Sexy-time shops & other Tokyo weirdness

Definitely NOT taking my kids to “Fun Assy Island” Kiddy Land

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Crazy about condoms? Welcome to Condomania

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One thing that won’t be allowed through customs: Forbidden Fruit.

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Trump House, only a little less fancy than his other joints…

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Are they talking to me? Café de F.O.B

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Lazy Hazy Planet pretty much says it all…

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Can you hear it? Listen Flavor!

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Hungry? How about World Breakfast All Day

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Got GAS (Gear Acquisition Syndrome)? Try 246 Guitars

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Which of those cartoon characters is Angus? ACDC Rag

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If you want to eat in a basement, Tabasa might be just the place…

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Apparently my brother owns a seafood place here… Luke’s Lobster

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Private Spoons Club! No public spoons allowed!

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This one was actually named by an Anglo… Anglomania

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Ya think Woolrich has a thing for plaid?

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I don’t know what this says… maybe “Recycled Drinks”?

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Lost In Translation… in a Little Red Corvette

Couldn’t resist watching “Lost In Translation” on the way to Tokyo. Who can forget that classic Bill Murray moment, trying to “close his face”?

“For relaxing times, make it Suntory time.”

Here’s the one that the bartender recommended for proper face-closing… the dangerously smooth Hakushu

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Remember the scene where Bill & Scarlett go to the strip club? Thank you!

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Funny thing is, the strip club was one of the few sets in the movie — it’s actually an expensive boutique called APC

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But the real highlight was going to the Tokyo Park Hyatt where all those hotel scenes were filmed, and getting a drink (or three) in the New York Bar & Grill. I knew it was going to get weird when I saw the brass dog-heads hanging in the elevator…

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The bar is 52 floors up… and what a view…

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The view inside wasn’t bad either…

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Although it made us a little fuzzy…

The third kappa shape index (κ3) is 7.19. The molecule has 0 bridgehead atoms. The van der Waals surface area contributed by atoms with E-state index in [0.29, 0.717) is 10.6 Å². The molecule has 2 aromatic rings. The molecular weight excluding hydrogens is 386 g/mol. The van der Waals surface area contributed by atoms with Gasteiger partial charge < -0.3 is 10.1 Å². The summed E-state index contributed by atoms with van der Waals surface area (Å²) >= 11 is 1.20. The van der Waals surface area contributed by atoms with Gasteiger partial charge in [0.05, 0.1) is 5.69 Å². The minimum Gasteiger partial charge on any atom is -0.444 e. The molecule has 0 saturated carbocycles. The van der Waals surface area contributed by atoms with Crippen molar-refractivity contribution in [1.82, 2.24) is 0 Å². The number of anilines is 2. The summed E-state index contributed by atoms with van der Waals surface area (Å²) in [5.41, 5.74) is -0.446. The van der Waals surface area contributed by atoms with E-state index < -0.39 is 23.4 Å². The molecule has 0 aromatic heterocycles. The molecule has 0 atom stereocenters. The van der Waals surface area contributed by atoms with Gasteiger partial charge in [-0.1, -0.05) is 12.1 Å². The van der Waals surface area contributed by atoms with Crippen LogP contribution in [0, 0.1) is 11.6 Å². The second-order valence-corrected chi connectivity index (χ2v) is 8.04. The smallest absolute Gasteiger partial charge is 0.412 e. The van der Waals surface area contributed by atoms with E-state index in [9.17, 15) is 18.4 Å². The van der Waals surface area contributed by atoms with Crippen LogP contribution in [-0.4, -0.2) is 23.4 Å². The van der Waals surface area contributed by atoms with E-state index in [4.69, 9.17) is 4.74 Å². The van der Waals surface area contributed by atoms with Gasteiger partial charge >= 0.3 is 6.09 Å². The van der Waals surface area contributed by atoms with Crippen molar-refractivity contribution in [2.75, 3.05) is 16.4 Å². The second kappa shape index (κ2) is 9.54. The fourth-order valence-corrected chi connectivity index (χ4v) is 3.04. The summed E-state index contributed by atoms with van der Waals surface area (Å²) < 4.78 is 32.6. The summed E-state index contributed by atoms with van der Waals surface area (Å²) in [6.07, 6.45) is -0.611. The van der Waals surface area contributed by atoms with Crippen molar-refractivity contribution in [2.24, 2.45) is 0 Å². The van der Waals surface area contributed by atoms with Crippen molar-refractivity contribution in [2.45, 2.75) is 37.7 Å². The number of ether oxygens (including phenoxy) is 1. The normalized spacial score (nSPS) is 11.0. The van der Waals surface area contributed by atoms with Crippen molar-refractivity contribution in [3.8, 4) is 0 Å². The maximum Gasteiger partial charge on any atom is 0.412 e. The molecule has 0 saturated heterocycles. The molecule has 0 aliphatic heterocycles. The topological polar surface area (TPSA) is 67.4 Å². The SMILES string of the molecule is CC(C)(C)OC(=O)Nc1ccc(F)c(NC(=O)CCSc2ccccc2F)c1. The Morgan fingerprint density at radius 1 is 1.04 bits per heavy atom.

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“You close your face when you’re talking to me!” We found a karaoke bar, so… nope!

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I did “Little Red Corvette” with mad love for Prince, because that morning the newspaper under my hotel room door told me he was gone…

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Such a tragic loss. Life is short. Do what you can, while you can, and leave life’s stage like a legend.

“Dearly beloved, we are gathered here today, to get through this thing called life. Electric word, life. It means forever and that’s a mighty long time. But I’m here to tell you, there’s something else: the afterworld.” – Prince, “Let’s Go Crazy”

Sayonara, Prince, and arigato for all the great music!

Architectural porn

Tokyo goes outward and upward forever, a brave collision of sprout and sprawl. Tiny shops hide wedged between giant skyscrapers. Architecture here is a constant barrage of new and old, sacred and profane. And there are cranes everywhere, making and remaking the city over and over again, this latest push for the 2020 Olympics. Witness the profanity!

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Cheers! I mean, “Kanpai!” Now drink up!

Kanpai is Japanese for “cheers!” And we kanpai‘ed the hell out of Tokyo. Seems like it’s always Suntory time somewhere in this town…

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Japanese whisky is a big deal. Suntory is the most popular brand, and the oldest; they started making whisky in 1923! They make two single-malts — Yamazaki and Hakashu — and both are excellent. They also make a bunch of blendeds which aren’t too shabby either. If you’re going blended, the craze right now is what they call a haibōru, or highball: whisky and soda with a slice of lemon. Yes, they say “high-BALL-oo” but pronounce the L‘s like R‘s. Seriously.